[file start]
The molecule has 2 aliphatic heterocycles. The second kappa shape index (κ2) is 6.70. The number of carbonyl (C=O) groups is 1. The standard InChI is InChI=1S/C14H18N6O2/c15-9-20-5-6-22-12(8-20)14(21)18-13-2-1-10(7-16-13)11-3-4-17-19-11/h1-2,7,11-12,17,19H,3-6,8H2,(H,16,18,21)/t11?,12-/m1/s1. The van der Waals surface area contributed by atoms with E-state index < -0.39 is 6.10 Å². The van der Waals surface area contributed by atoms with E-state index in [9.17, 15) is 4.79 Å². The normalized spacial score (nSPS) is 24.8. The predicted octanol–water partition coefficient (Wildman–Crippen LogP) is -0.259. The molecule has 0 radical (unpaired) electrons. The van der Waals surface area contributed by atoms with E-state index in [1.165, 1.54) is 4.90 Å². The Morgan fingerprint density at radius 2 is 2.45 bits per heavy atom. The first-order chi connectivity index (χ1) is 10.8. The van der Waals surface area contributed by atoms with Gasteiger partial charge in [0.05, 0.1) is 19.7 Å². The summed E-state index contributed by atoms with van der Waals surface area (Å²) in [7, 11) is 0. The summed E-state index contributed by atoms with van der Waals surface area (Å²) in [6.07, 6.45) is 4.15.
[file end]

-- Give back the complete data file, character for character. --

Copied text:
The molecule has 2 aliphatic heterocycles. The second kappa shape index (κ2) is 6.70. The number of carbonyl (C=O) groups is 1. The standard InChI is InChI=1S/C14H18N6O2/c15-9-20-5-6-22-12(8-20)14(21)18-13-2-1-10(7-16-13)11-3-4-17-19-11/h1-2,7,11-12,17,19H,3-6,8H2,(H,16,18,21)/t11?,12-/m1/s1. The van der Waals surface area contributed by atoms with E-state index < -0.39 is 6.10 Å². The van der Waals surface area contributed by atoms with E-state index in [9.17, 15) is 4.79 Å². The normalized spacial score (nSPS) is 24.8. The predicted octanol–water partition coefficient (Wildman–Crippen LogP) is -0.259. The molecule has 0 radical (unpaired) electrons. The van der Waals surface area contributed by atoms with E-state index in [1.165, 1.54) is 4.90 Å². The Morgan fingerprint density at radius 2 is 2.45 bits per heavy atom. The first-order chi connectivity index (χ1) is 10.8. The van der Waals surface area contributed by atoms with Gasteiger partial charge in [0.05, 0.1) is 19.7 Å². The summed E-state index contributed by atoms with van der Waals surface area (Å²) in [7, 11) is 0. The summed E-state index contributed by atoms with van der Waals surface area (Å²) in [6.07, 6.45) is 4.15.